By Chad Lieberman
If there comes a time in your chess career when you have been away from the game for a while, analyzing your own games is essential for your comeback.
I have been away at college all year and have not had much time to play or study outside of writing this column. Earlier this week, I sat down to play on USChessLive, an online interface I have mentioned in this column previously. I present here the analysis of jazzp-chad1032, 2004.
The opening is a variation of the Queen's Indian Defense where white develops his dark-squared bishop to f4 and queenside knight to c3. This is not the most aggressive set up for white against the QID.
After some maneuvering and the pawn thrust 12...c5, black is better because he has made the first dynamic pawn move in the fight for central space and his minor pieces are placed more harmoniously.
Ahead one pawn, I sought exchanges. Sometimes, however, this is not the best winning strategy. 18...Bc5, pinning the knight to the queen was much more forceful. What could've followed is: 19.f4 (preventing an immediate ...e5) Nb8 20.Bf2 Nc6 21.Nxc6 Qxc6 22.Qg3 Rac8 23.Ne3 Rc7 24.f5 Bd6 25.Qg4 h5 26.Qh4 Be7 27.Qh3 e5 and black is slowly but surely squeezing white's position into oblivion.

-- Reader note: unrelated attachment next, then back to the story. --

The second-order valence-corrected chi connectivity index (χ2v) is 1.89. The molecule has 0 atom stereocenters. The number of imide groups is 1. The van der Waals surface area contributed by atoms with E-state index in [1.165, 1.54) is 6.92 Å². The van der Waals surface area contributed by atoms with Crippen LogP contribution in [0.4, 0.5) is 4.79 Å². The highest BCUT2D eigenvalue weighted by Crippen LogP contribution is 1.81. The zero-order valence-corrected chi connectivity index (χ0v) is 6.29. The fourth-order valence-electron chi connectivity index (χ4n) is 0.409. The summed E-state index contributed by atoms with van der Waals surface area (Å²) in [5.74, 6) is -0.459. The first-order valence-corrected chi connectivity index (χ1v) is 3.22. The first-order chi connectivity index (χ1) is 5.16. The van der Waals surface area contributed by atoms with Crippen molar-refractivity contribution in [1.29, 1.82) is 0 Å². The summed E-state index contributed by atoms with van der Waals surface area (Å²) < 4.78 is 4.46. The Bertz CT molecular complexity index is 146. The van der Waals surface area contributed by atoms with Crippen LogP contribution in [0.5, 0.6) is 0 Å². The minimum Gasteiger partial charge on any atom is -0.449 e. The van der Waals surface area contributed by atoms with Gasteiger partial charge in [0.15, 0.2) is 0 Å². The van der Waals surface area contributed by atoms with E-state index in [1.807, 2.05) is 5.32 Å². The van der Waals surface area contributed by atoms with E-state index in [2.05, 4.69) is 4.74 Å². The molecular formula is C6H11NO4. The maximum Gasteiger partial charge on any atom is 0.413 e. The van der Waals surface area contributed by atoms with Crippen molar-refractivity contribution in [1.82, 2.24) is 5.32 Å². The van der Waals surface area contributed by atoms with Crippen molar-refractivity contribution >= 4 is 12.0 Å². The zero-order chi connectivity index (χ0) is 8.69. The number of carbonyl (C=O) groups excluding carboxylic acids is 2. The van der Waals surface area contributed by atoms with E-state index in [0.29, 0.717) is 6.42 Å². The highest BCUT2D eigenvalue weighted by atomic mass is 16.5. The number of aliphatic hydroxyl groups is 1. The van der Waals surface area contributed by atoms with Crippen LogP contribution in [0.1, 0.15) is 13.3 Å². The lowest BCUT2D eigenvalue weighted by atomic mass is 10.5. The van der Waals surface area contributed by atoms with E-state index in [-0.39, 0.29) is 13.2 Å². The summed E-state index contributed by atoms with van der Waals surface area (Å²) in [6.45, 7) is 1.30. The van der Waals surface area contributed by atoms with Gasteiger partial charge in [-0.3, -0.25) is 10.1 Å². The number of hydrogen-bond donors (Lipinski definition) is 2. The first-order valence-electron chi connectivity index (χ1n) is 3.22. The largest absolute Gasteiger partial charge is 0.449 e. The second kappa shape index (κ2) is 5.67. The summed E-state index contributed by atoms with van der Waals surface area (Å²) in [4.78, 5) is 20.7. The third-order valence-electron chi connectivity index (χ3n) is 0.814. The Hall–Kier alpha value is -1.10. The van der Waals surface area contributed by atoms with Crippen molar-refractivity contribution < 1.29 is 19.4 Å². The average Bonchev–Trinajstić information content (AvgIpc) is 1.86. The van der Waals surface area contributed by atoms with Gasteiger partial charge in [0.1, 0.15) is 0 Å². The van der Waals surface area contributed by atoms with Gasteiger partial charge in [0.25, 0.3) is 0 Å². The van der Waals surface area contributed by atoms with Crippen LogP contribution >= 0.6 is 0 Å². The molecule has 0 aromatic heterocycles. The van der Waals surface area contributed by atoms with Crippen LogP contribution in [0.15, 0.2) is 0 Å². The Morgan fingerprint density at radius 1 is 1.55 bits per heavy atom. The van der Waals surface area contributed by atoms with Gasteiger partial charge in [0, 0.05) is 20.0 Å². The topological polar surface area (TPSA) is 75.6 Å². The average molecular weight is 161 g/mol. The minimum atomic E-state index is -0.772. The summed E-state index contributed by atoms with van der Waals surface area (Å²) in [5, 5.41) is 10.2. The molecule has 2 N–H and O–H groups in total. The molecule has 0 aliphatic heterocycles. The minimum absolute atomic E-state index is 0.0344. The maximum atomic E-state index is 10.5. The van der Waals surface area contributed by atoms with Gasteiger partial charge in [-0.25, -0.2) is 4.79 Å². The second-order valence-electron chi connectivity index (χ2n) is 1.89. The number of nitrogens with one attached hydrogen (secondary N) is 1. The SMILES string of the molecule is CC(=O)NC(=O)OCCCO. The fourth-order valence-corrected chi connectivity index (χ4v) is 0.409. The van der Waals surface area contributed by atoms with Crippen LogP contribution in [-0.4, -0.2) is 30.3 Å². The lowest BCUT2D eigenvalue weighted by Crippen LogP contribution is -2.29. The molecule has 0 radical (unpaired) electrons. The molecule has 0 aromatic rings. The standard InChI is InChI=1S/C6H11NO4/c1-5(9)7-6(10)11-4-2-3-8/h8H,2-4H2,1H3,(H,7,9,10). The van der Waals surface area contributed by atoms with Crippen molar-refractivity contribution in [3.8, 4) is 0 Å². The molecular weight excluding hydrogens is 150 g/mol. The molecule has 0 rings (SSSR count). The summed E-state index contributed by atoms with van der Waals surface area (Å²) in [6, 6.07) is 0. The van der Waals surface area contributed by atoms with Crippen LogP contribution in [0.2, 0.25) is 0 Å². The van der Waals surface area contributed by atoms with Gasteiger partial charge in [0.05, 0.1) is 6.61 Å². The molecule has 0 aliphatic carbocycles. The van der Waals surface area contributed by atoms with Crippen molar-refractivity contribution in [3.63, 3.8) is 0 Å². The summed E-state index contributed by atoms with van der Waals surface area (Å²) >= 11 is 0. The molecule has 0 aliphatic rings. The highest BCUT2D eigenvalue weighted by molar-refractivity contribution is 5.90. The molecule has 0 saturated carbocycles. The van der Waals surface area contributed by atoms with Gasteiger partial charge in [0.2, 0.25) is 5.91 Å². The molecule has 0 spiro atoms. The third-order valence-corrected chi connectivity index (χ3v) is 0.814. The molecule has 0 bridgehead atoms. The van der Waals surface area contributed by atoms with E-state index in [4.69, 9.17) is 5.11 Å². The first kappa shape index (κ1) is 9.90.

While my plan to push ...e5 was correct, the preparations were not properly made. This should have led to my defeat. More appropriate was 20...Rae8 21.Re2 e5 22.Nf5 d4 23.Qd2 Re6 and the extra move 20...Rae8 has placed black in full control.
Not making this move should have led to 23.Qg4 g6 24.Nxh6+ Kg7 25.Qxd7 Rc7 26.Qh3 Rh8 27.Nf5+ gxf5 28.Qxf5 Qd5 29.Qf6+ Kg8 30.Re4 and white wins.
This is a good example of the degree of accuracy with which one must play. Although some players will overlook such errors, the greatest players in the world will tear the position apart.
After white missed his chance, however, I utilized the newly opened h1-a8 diagonal in cooperation with domination of my opponent's second rank to finish him off. 34.Rgg1?? brought the end, but it was near anyway.